Prewriting: Collecting sources and online research (Demo)

Information remains relevant in all aspects of writing—whether a person is writing a technical paper, academic paper, or even a work of fiction—because they serve as the basis for all thoughts, ideas, messages, concepts, themes, and discussions.

However, in researching for information, there should always be a conscious understanding of the scope and limitations of the writing. Focus brings forth such scope and limitations. This means that whenever a writer collects and collate information, he or she should only consider those sources related to the topic.

 Our writing tutors and online essay help providers have come up with the following important reminders and guidelines for collecting and collating information”

  • The Internet contains a wealth of information and using this medium is more practical than visiting a brick and mortar library. A writer can easily look and obtain a variety of sources to include news articles, magazine articles, electronic books, journals, online encyclopedias, dictionaries, government-produced contents, and company websites among others.
  • Remember, however, that too much sources and contents from the Internet create a clutter. This means that a writer must be critical in collecting sources. Some sources and contents can be unreliable. For instance, academic institutions discourage students from using Wikipedia and blogs as sources. However, some of the reliable sources include government websites, contents produced by an academic institution, websites or contents produced by a professional or trade organization, news articles from respected news media organizations, peer-reviewed journals from a database, and electronic books.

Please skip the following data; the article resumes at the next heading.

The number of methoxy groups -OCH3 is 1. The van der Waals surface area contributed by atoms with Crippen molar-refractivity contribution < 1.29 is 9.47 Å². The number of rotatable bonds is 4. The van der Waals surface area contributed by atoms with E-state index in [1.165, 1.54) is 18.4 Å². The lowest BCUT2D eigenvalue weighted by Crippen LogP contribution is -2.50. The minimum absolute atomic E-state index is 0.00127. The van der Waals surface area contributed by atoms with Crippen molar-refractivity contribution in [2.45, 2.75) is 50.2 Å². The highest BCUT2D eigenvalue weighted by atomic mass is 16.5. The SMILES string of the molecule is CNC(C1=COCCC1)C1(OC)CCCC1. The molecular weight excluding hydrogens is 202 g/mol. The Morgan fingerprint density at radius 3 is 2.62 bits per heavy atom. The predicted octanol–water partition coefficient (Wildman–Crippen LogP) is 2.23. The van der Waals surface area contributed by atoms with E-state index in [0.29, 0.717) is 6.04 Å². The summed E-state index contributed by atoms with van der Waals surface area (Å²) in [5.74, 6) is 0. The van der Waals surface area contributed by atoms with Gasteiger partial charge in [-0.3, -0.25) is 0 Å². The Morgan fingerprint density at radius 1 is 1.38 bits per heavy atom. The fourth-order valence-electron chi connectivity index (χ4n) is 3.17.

• In considering a source, it is important to be critical of the publisher, producer, or author of the content as well as the instructions and requirements of a project.
  • Because the Internet is too vast, searching for information can be tricky. With appropriate usage, search engines such as Google can make the task easier. The trick is to use well-thought-out keywords and be imaginative as possible when it comes to considering keyword entries.
  • A database search from online archives such as ProQuest or free-to-access open source databases can also lead to vast amounts of reliable reading materials or written contents such as academic journals, dissertations, and other periodicals. A Google search using relevant keywords can in fact lead to these free-to-access databases.
  • Using a combination of Google, Google Books, Google Scholar, and Google News can also make online search more expansive, yet specific and targeted. For example, use Google Book to search free-to-access textbooks, academic books, and other relevant books. For journal articles or unpublished theses and dissertations, use Google Scholar. Remember that some articles on Google Scholars are free while others are not.
  • Collecting information involves managing an annotated list of sources or a summary of the information contained in each source.
  • Your local library remains a good place for obtaining copies of research sources. As mentioned, however, the Internet can provide a wealth of information. In fact, you may ask your librarian if they are subscribed with a database provider.

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